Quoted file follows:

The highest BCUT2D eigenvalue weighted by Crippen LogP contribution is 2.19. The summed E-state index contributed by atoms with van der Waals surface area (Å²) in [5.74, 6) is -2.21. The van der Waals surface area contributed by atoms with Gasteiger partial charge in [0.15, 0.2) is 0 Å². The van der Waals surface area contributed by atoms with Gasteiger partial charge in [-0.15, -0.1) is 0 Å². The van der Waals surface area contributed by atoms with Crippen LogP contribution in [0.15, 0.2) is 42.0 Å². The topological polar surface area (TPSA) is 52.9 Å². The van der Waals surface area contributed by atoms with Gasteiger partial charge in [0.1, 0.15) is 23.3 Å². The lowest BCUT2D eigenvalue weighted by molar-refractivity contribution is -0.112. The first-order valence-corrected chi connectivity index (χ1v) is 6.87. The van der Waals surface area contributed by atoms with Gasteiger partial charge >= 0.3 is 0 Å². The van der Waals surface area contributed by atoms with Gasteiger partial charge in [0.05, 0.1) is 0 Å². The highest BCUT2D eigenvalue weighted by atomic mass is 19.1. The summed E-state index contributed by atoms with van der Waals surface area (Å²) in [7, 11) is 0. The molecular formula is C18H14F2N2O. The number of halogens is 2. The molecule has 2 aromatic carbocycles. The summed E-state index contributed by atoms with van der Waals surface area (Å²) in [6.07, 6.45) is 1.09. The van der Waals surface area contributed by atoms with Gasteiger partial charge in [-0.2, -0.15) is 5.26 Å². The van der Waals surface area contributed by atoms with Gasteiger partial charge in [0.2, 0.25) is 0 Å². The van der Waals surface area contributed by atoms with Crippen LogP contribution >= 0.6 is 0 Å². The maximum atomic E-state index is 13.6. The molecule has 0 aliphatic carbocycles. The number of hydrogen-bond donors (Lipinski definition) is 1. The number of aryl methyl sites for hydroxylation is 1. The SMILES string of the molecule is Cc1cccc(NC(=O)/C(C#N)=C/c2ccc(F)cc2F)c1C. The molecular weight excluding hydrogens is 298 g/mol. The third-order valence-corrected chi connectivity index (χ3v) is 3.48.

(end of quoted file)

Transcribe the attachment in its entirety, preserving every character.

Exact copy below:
The highest BCUT2D eigenvalue weighted by Crippen LogP contribution is 2.19. The summed E-state index contributed by atoms with van der Waals surface area (Å²) in [5.74, 6) is -2.21. The van der Waals surface area contributed by atoms with Gasteiger partial charge in [0.15, 0.2) is 0 Å². The van der Waals surface area contributed by atoms with Gasteiger partial charge in [-0.15, -0.1) is 0 Å². The van der Waals surface area contributed by atoms with Crippen LogP contribution in [0.15, 0.2) is 42.0 Å². The topological polar surface area (TPSA) is 52.9 Å². The van der Waals surface area contributed by atoms with Gasteiger partial charge in [0.1, 0.15) is 23.3 Å². The lowest BCUT2D eigenvalue weighted by molar-refractivity contribution is -0.112. The first-order valence-corrected chi connectivity index (χ1v) is 6.87. The van der Waals surface area contributed by atoms with Gasteiger partial charge >= 0.3 is 0 Å². The van der Waals surface area contributed by atoms with Gasteiger partial charge in [0.05, 0.1) is 0 Å². The highest BCUT2D eigenvalue weighted by atomic mass is 19.1. The summed E-state index contributed by atoms with van der Waals surface area (Å²) in [7, 11) is 0. The molecular formula is C18H14F2N2O. The number of halogens is 2. The molecule has 2 aromatic carbocycles. The summed E-state index contributed by atoms with van der Waals surface area (Å²) in [6.07, 6.45) is 1.09. The van der Waals surface area contributed by atoms with Gasteiger partial charge in [-0.2, -0.15) is 5.26 Å². The van der Waals surface area contributed by atoms with Gasteiger partial charge in [0.2, 0.25) is 0 Å². The van der Waals surface area contributed by atoms with Crippen LogP contribution >= 0.6 is 0 Å². The maximum atomic E-state index is 13.6. The molecule has 0 aliphatic carbocycles. The number of hydrogen-bond donors (Lipinski definition) is 1. The number of aryl methyl sites for hydroxylation is 1. The SMILES string of the molecule is Cc1cccc(NC(=O)/C(C#N)=C/c2ccc(F)cc2F)c1C. The molecular weight excluding hydrogens is 298 g/mol. The third-order valence-corrected chi connectivity index (χ3v) is 3.48.